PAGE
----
T-Mobile US (NYSE:TMUS) will continue to hunt for 700 MHz A Block spectrum but already has spectrum in that band covering 185 million POPs in 24 of the top 30 U.S. markets, according to CFO Braxton Carter.
T-Mobile has made acquiring low-band spectrum in the A Block a mission this year. Speaking at the UBS Global Media and Communications Conference, Carter noted that T-Mobile has been "very active in private spectrum transactions," with deals covering 40 million POPs, 27 million of which related to the A Block. T-Mobile recently struck a deal with Paul Allen's Vulcan Wireless to get A Block spectrum in the Seattle and Portland, Ore., areas.
T-Mobile's first 700 MHz sites are already on air, and several Band Class 12-capable handsets are available in the market, including the Samsung Galaxy Note 4. Carter said that T-Mobile will release a "significant" number of Band 12-capable devices next year and "will be aggressive in rolling out low-band [spectrum] next year."
"I think the beauty about what we did with that strategy is we have optionality," Carter said, adding that T-Mobile now has nine of the top 10 markets covered with 700 MHz spectrum. The "only hole" in that regard is Chicago, and Carter said T-Mobile would be willing to buy it at the right price.
Over the past few months, T-Mobile has been striking a series of deals with smaller companies to roll up A Block licenses, and now has enough spectrum in that band to cover 70 percent of its footprint. "We own the markets that really drive the valuation in spectrum, which is the highly dense, major metropolitan areas at this point," he said.
More than 50 percent of the markets covered by the company's A Block spectrum are free and clear and ready to be deployed, though the remaining markets are encumbered by Channel 51 broadcasts, generally limiting T-Mobile's ability to use the spectrum until after the incumbent broadcasters are relocated after the 600 MHz incentive auction. However, the company has already entered into agreements to relocate broadcasters to new frequencies in six markets covering more than 17 million POPs, making those markets available for launch in 2015. Carter said T-Mobile can use other technical efforts to mitigate interference, but some markets, like New York City, will not be fully cleared and free of interference until after the incentive auction.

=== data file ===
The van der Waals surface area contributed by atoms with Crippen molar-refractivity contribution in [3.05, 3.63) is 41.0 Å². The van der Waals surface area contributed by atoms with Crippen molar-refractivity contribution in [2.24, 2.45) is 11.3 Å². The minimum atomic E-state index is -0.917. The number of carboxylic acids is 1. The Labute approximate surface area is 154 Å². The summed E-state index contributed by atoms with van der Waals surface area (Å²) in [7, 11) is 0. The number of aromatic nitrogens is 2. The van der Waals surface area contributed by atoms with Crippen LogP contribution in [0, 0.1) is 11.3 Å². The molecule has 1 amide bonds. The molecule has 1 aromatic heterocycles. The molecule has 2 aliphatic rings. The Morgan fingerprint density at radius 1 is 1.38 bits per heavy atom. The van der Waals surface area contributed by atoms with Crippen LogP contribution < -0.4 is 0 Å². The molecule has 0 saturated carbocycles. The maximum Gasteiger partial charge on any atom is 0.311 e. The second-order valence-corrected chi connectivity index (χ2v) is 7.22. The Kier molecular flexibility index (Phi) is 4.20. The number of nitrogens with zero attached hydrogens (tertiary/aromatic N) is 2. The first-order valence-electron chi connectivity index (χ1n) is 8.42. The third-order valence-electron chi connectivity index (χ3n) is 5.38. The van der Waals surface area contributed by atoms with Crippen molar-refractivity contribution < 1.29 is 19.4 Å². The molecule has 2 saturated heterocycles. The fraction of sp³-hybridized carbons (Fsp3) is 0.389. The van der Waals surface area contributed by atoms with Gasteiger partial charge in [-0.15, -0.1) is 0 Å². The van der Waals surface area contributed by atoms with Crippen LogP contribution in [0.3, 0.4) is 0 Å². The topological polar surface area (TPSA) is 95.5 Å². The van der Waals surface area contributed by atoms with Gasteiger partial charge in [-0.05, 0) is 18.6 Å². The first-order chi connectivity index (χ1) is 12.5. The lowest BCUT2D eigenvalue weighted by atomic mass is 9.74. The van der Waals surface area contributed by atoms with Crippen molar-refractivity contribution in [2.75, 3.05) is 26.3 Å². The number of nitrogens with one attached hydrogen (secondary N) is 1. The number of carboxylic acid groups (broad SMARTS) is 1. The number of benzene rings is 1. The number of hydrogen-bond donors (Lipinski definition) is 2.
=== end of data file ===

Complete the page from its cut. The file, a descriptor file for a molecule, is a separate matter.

T-Mobile now covers 250 million POPs with LTE and plans to cover 260 million by year-end. The company is planning to expand that to 280 million POPs by mid-2015 and 300 million by the end of 2015. Verizon Wireless (NYSE: VZ) and AT&T have already hit that 300 million milestone. Carter said expanding T-Mobile's network footprint will increase customer satisfaction, help reduce churn and potentially offer T-Mobile new growth opportunities as it expands into markets where it has not historically competed because of a lack of network coverage.